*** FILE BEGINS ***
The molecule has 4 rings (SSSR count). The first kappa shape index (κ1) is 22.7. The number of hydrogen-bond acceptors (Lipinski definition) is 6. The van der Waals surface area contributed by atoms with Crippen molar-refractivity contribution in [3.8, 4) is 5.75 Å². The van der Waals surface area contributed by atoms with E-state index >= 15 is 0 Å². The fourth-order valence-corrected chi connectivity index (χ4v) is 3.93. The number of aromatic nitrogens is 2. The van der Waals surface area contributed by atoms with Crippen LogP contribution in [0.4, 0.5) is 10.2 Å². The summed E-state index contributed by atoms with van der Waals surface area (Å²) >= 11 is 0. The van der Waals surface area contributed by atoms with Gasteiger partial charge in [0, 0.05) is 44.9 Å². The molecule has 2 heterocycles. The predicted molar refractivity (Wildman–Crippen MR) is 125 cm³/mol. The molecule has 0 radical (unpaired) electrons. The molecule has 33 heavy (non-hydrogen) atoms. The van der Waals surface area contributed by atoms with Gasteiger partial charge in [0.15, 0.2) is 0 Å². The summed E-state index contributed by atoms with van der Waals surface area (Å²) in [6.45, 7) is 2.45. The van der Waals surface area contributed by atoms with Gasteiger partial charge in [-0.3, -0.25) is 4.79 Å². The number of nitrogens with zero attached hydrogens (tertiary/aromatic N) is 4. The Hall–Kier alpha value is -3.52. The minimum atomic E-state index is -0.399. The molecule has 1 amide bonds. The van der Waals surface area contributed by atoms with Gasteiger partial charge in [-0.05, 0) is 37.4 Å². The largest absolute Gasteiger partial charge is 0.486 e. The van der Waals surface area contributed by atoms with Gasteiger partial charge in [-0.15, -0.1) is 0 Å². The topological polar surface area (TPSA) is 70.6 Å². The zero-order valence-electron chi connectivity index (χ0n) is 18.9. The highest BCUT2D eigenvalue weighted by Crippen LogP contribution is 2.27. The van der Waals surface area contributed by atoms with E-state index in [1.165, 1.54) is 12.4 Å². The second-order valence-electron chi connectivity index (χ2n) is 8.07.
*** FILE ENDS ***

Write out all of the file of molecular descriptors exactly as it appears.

The molecule has 4 rings (SSSR count). The first kappa shape index (κ1) is 22.7. The number of hydrogen-bond acceptors (Lipinski definition) is 6. The van der Waals surface area contributed by atoms with Crippen molar-refractivity contribution in [3.8, 4) is 5.75 Å². The van der Waals surface area contributed by atoms with E-state index >= 15 is 0 Å². The fourth-order valence-corrected chi connectivity index (χ4v) is 3.93. The number of aromatic nitrogens is 2. The van der Waals surface area contributed by atoms with Crippen LogP contribution in [0.4, 0.5) is 10.2 Å². The summed E-state index contributed by atoms with van der Waals surface area (Å²) >= 11 is 0. The van der Waals surface area contributed by atoms with Gasteiger partial charge in [0, 0.05) is 44.9 Å². The molecule has 2 heterocycles. The predicted molar refractivity (Wildman–Crippen MR) is 125 cm³/mol. The molecule has 0 radical (unpaired) electrons. The molecule has 33 heavy (non-hydrogen) atoms. The van der Waals surface area contributed by atoms with Gasteiger partial charge in [0.15, 0.2) is 0 Å². The summed E-state index contributed by atoms with van der Waals surface area (Å²) in [6.45, 7) is 2.45. The van der Waals surface area contributed by atoms with Gasteiger partial charge in [-0.3, -0.25) is 4.79 Å². The number of nitrogens with zero attached hydrogens (tertiary/aromatic N) is 4. The Hall–Kier alpha value is -3.52. The minimum atomic E-state index is -0.399. The molecule has 1 amide bonds. The van der Waals surface area contributed by atoms with Gasteiger partial charge in [-0.05, 0) is 37.4 Å². The largest absolute Gasteiger partial charge is 0.486 e. The van der Waals surface area contributed by atoms with Gasteiger partial charge in [-0.15, -0.1) is 0 Å². The topological polar surface area (TPSA) is 70.6 Å². The zero-order valence-electron chi connectivity index (χ0n) is 18.9. The highest BCUT2D eigenvalue weighted by Crippen LogP contribution is 2.27. The van der Waals surface area contributed by atoms with E-state index in [1.165, 1.54) is 12.4 Å². The second-order valence-electron chi connectivity index (χ2n) is 8.07.